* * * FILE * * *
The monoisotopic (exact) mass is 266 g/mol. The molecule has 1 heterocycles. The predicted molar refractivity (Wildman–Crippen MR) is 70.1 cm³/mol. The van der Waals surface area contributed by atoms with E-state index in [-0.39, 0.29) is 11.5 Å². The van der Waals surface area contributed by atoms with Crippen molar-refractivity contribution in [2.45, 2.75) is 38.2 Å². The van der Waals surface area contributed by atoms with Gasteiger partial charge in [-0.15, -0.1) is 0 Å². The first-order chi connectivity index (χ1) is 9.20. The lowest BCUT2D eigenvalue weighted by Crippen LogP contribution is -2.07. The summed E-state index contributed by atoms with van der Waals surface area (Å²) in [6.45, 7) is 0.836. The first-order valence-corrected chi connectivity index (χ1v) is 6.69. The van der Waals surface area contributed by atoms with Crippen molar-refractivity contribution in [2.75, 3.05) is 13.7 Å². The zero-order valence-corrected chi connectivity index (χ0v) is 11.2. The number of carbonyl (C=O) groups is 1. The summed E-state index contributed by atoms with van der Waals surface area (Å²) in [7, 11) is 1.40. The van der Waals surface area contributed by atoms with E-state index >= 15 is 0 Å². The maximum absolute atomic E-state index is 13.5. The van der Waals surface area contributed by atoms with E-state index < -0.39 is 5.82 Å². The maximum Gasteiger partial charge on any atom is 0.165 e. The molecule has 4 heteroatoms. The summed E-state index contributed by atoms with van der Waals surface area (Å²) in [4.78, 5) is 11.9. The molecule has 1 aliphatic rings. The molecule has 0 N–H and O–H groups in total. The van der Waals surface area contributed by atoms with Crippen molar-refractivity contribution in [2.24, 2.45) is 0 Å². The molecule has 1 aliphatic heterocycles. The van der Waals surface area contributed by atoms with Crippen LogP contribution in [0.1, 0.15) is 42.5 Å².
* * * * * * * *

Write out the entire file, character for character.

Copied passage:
The monoisotopic (exact) mass is 266 g/mol. The molecule has 1 heterocycles. The predicted molar refractivity (Wildman–Crippen MR) is 70.1 cm³/mol. The van der Waals surface area contributed by atoms with E-state index in [-0.39, 0.29) is 11.5 Å². The van der Waals surface area contributed by atoms with Crippen molar-refractivity contribution in [2.45, 2.75) is 38.2 Å². The van der Waals surface area contributed by atoms with Gasteiger partial charge in [-0.15, -0.1) is 0 Å². The first-order chi connectivity index (χ1) is 9.20. The lowest BCUT2D eigenvalue weighted by Crippen LogP contribution is -2.07. The summed E-state index contributed by atoms with van der Waals surface area (Å²) in [6.45, 7) is 0.836. The first-order valence-corrected chi connectivity index (χ1v) is 6.69. The van der Waals surface area contributed by atoms with Crippen molar-refractivity contribution in [2.75, 3.05) is 13.7 Å². The zero-order valence-corrected chi connectivity index (χ0v) is 11.2. The number of carbonyl (C=O) groups is 1. The summed E-state index contributed by atoms with van der Waals surface area (Å²) in [7, 11) is 1.40. The van der Waals surface area contributed by atoms with E-state index >= 15 is 0 Å². The maximum absolute atomic E-state index is 13.5. The van der Waals surface area contributed by atoms with E-state index < -0.39 is 5.82 Å². The maximum Gasteiger partial charge on any atom is 0.165 e. The molecule has 4 heteroatoms. The summed E-state index contributed by atoms with van der Waals surface area (Å²) in [4.78, 5) is 11.9. The molecule has 1 aliphatic rings. The molecule has 0 N–H and O–H groups in total. The van der Waals surface area contributed by atoms with Crippen molar-refractivity contribution in [2.24, 2.45) is 0 Å². The molecule has 1 aliphatic heterocycles. The van der Waals surface area contributed by atoms with Crippen LogP contribution in [0.1, 0.15) is 42.5 Å².